Islam, Mohammed and the Muslims
THE Islamic religion claims about 2 billion adherents in Asia, Africa and Europe, with growing numbers in the Americas. In recent years, Islam (often called Mohammedanism) and the Muslims have increasingly come to the fore, attracting worldwide attention as a result of the wide and sustained media coverage of terrorist acts of Islamic extremists. The continued fighting in Afghanistan and Iraq, the terrorism of 9/11 in the United States, the bombing of the Spanish trains and the London Underground, Iran supporting Hezbollah and Hamas and the developing of nuclear weapons by Iran. All of these events have added to the general uncertainty of the Time of Trouble of this our day. This is due, in part, to the oil-rich Muslim countries exerting their influence on other nations, the Arab-Israeli and Iraq-Iran conflicts, the growing Black Muslim movement in the U.S. and their and Hanafi Muslims’ acts.
Because of this wide publicity, many have wondered (and some have inquired of us) about the origin and history of Islam and the Muslims, Islam's doctrines and practices, whether or not the Muslims accept the Bible's Old and/or New Testament teachings, how their teachings compare with Bible teachings, what are the good points and the weaknesses in Islamic teachings, etc. We therefore present this treatise, hoping it will be informative and helpful to many.
The word islam means submission — surrender — to the will of Allah (Arabic for God). The name Muslim is also spelled Moslem (in some places Mussulman is used). It means literally, one who submits, or surrenders, to the will of Allah.
Muslims believe that Mohammed was God's Prophet. Mohammed (born 570 A.D., died 632) claimed that he received many revelations in Arabic from Allah (God) through the angel Gabriel. These form the Koran, or Quran (meaning recitation, reading), a book divided into 114 chapters, called suras. We will give some references to and quote from it. Having given these few preliminary explanatory remarks, we now proceed to set forth some pre-Islamic Arab history, a biography of Mohammed, an account of his successors and the growth of Islam, its holy writings, schisms and sects, and a comparison of its teachings with the Bible, especially the teachings of Jesus, manifesting the latter's great superiority.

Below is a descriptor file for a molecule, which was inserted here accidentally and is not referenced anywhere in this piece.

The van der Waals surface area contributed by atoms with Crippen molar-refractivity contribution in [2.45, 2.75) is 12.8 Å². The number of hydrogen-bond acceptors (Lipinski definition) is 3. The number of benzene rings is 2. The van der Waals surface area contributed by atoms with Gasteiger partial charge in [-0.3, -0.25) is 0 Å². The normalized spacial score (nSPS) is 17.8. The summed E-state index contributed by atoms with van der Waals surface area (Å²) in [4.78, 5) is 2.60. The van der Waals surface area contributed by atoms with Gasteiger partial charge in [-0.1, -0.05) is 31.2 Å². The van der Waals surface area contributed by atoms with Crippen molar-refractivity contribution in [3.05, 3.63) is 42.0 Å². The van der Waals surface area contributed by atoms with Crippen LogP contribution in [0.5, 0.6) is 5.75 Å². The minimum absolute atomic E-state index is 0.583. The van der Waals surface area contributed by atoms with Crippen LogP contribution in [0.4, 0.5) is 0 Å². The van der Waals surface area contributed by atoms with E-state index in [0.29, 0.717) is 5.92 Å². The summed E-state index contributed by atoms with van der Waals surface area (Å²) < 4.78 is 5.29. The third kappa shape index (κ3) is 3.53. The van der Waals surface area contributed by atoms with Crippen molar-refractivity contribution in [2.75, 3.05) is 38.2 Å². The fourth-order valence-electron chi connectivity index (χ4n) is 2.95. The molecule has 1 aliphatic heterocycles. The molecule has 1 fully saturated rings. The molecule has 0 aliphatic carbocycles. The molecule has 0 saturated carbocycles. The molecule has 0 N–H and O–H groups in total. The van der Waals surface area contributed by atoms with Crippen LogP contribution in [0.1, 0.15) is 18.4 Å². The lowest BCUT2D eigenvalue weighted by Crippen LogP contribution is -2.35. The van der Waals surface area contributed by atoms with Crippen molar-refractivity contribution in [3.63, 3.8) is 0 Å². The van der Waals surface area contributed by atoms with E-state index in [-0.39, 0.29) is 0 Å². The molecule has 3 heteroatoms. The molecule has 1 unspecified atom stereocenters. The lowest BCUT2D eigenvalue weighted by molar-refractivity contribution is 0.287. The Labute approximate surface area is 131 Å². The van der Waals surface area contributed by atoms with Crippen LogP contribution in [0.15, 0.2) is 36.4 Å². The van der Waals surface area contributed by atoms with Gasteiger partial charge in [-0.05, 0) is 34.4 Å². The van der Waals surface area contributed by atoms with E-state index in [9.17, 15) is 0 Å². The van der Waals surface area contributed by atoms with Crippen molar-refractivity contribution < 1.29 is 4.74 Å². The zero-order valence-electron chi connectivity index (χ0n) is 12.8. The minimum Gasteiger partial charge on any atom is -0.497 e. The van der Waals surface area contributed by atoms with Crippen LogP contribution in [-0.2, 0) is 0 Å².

ARABIA BEFORE MOHAMMED
The "Days of Ignorance" in Arabia
Mohammed indicates that until he came, the Arabs had had no guide since Ishmael (other than perhaps the vague Luqman, or Lokman—said to have lived in David and Solomon's day; sura 31). These so-called "days of ignorance" (see sura 36:1-5; 34:43) show some strange contrasts. Tribal life in Arabia bred a love of open spaces, a deep sense of loyalty to leaders and a fanatical desire for independence. Yet such was the Arabs' pride in physical prowess that they would readily follow a good leader into war. They were fanatically sensitive to points of honor. This bred in the worst of them a cruel disregard of the rights of others, and in the best a higher degree of chivalry, integrity and fidelity. Hospitality, even to strangers, was freely bestowed.
The Arabs had evaded assimilation into the Persian empire. They had no walled houses that could be attacked. "Home" to them was the expanse of desert land. Their swift movements, hardihood and knowledge of the desert made conventional warfare useless against them, while in sudden strikes their swords took a heavy toll. Although most Arabs were illiterate, their language was admirably suited to their life, containing expressions of beauty, wisdom and noble sentiment. Poets were a part of their fighting tribes.